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Online giants prefer NN free lunch to the costs of broadband competition

Investors Business Daily reported today www.investors.com that it appears that Google and Yahoo have decided to pass on bidding for the next big FCC auction of wireless airwaves on August 9th.

It is interesting to note that Google may have a back door interest in this wireless auction because they have an investment in Current Technologies, a broadband over powerlines provider owned by privately held Current Group, which does plan to bid on the auction. http://www.intellon.com/pdfs/googlethis.pdf

It is comical that the online giants: Google, Microsoft, Yahoo, eBay, and Amazon claim “market failure� and that broadband market is a dreaded “broadband duopoly� in need of regulation -- and yet when they are given a prime “free and open� competitive opportunity to buy spectrum to offer broadband themselves, they are declining. How can it be a duopoly when they are free and able to buy prime national broadband spectrum? When they can offer WiFi like Google plans in San Fran? When Google can invest in broadband over powerlines? When they could work with wireless broadband competitors? When they could work with Clearwire? (which Intel just invested $600m in, and whose CEO is on Google’s board.) Stop whining and start competing!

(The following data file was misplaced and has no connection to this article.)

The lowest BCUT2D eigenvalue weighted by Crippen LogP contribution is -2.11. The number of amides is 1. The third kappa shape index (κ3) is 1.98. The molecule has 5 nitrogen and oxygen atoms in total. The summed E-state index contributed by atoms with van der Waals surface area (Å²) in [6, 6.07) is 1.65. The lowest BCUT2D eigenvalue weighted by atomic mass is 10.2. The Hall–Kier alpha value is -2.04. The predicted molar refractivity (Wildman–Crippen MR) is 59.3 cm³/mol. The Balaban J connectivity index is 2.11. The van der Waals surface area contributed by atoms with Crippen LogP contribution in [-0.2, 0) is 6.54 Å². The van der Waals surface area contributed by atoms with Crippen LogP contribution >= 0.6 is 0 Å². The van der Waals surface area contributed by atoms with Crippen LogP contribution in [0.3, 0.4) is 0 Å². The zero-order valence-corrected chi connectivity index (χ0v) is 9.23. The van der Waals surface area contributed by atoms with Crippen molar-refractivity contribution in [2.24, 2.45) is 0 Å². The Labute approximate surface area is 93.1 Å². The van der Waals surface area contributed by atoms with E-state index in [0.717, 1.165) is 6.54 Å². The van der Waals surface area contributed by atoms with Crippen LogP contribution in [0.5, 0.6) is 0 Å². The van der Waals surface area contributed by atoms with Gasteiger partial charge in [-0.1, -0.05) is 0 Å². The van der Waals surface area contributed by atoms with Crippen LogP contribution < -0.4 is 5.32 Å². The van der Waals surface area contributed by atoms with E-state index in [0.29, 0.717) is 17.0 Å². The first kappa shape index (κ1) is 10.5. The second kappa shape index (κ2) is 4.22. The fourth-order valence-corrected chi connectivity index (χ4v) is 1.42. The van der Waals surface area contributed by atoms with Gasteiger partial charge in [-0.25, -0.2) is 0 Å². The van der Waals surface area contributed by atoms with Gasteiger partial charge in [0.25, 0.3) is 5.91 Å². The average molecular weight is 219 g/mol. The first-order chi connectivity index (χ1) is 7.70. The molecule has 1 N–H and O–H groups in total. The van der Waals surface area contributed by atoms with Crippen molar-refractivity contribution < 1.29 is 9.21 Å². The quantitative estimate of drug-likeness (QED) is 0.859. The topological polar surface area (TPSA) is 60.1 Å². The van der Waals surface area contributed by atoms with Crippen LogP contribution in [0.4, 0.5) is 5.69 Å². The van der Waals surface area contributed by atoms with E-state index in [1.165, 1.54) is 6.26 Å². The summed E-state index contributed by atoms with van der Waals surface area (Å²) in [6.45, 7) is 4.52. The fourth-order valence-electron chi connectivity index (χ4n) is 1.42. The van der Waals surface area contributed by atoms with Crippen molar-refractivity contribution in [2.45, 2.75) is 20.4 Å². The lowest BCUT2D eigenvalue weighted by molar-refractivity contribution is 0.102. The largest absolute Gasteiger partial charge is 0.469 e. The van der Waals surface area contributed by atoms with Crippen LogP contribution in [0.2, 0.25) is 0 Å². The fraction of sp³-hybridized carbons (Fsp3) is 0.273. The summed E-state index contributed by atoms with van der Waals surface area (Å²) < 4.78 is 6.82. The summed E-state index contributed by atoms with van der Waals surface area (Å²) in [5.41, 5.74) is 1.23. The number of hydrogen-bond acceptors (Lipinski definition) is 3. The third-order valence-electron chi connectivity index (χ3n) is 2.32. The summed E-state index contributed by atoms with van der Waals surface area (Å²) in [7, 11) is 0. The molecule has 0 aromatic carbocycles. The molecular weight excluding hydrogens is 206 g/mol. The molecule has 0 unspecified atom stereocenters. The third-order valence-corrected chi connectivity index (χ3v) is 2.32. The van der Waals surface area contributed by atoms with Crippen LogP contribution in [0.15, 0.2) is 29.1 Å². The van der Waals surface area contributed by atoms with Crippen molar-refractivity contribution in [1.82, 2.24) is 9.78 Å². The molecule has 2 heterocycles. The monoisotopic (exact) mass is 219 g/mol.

What this is really about is the online giants preferring a free lunch of government regulated bandwidth rather than having to spend money on broadband facilities like their broadband competitors must. Oh but that would lower these companies 80-90% gross profit margins! Can’t have that! It's much cheaper and self serving to regulate your competitors and shift most all your distribution costs to your competitors and the customer.

These companies are advocating an old fashioned industrial policy where the government regulates the competitive broadband sector to protect the online sector from new competition. This is corporate welfare for dotcom billionaires.

 

  

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